“And these words that I command you today shall be on your heart. You shall teach them diligently to your children, and shall talk of them when you sit in your house, and when you walk by the way, and when you lie down, and when you rise.” (Deuteronomy 6:6–7, ESV)
I was reading through a course activity on the Jewish Context of the Life of Jesus and at the end of the session the author challenges his audience by asking a simple question. Do you practice this teaching? What does it look like?
The passage here is part of the Shema which is recited morning and evening as the centerpiece of a Jewish prayer service. In the world of the Christian church we also have part of this prayer as a central idea behind how we should live and that is this:
“You shall love the Lord your God with all your heart and with all your soul and with all your might.” (Deuteronomy 6:5, ESV)
As I pondered this verse I had to stop and really think about what it was saying. Do I talk of them when I walk by the way, or when I lie down, or even when I rise? How much does the word of God permeate my life every day?
Some may argue, well, that is the Old Testament, that does not really apply today. But then you would have to consider the words Paul give to Timothy in the New Testament:
“All Scripture is breathed out by God and profitable for teaching, for reproof, for correction, and for training in righteousness, that the man of God may be complete, equipped for every good work.” (2 Timothy 3:16–17, ESV)
What does this really mean for me as a follower of Jesus our Lord? In the end I believe that the Word of God should fill every part of our daily routines. We should be challenging each other with what we are learning from the scriptures and through the teaching of the Holy Spirit. Every day we should be encouraging one another with God’s words and allowing them to sink deep into our soul.
One thing that really made me think about this even more is that fact that this part of the Shema comes right after the section about loving the Lord with all your heart. To me this is important because it suggest that part of loving the Lord your God is tied to God’s word and its impact on our lives every day.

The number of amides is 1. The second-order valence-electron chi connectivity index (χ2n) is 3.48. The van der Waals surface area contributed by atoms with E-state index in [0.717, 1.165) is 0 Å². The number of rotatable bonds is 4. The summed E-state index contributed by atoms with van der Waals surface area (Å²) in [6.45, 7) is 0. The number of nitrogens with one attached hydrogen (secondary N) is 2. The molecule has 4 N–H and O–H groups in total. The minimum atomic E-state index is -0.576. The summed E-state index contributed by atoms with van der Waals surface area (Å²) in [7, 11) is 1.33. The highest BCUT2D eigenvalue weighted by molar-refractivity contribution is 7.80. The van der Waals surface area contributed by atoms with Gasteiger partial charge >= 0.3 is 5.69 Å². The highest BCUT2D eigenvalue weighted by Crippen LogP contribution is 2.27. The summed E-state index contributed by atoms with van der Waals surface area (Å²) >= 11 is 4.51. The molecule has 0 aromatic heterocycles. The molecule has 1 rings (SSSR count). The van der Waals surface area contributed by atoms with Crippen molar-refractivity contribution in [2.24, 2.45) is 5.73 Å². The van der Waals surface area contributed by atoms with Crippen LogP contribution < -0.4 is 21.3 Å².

The challenge today is how to do this amid a distracted world, and with so many things pulling us in so many different directions? Paul understood this even in the early days of Christianity and gives these good words to Timothy which are still good for us to hear today:
“But as for you, O man of God, flee these things. Pursue righteousness, godliness, faith, love, steadfastness, gentleness. Fight the good fight of the faith. Take hold of the eternal life to which you were called and about which you made the good confession in the presence of many witnesses. I charge you in the presence of God, who gives life to all things, and of Christ Jesus, who in his testimony before Pontius Pilate made the good confession, to keep the commandment unstained and free from reproach until the appearing of our Lord Jesus Christ, which he will display at the proper time—he who is the blessed and only Sovereign, the King of kings and Lord of lords, who alone has immortality, who dwells in unapproachable light, whom no one has ever seen or can see. To him be honor and eternal dominion. Amen.” (1 Timothy 6:11–16, ESV)
The Lord is going to appear, he will return, and what will we be doing when he does? Will we be distracted by the desires of the world, or will we be fighting the good fight and holding fast to the eternal life in which we are called?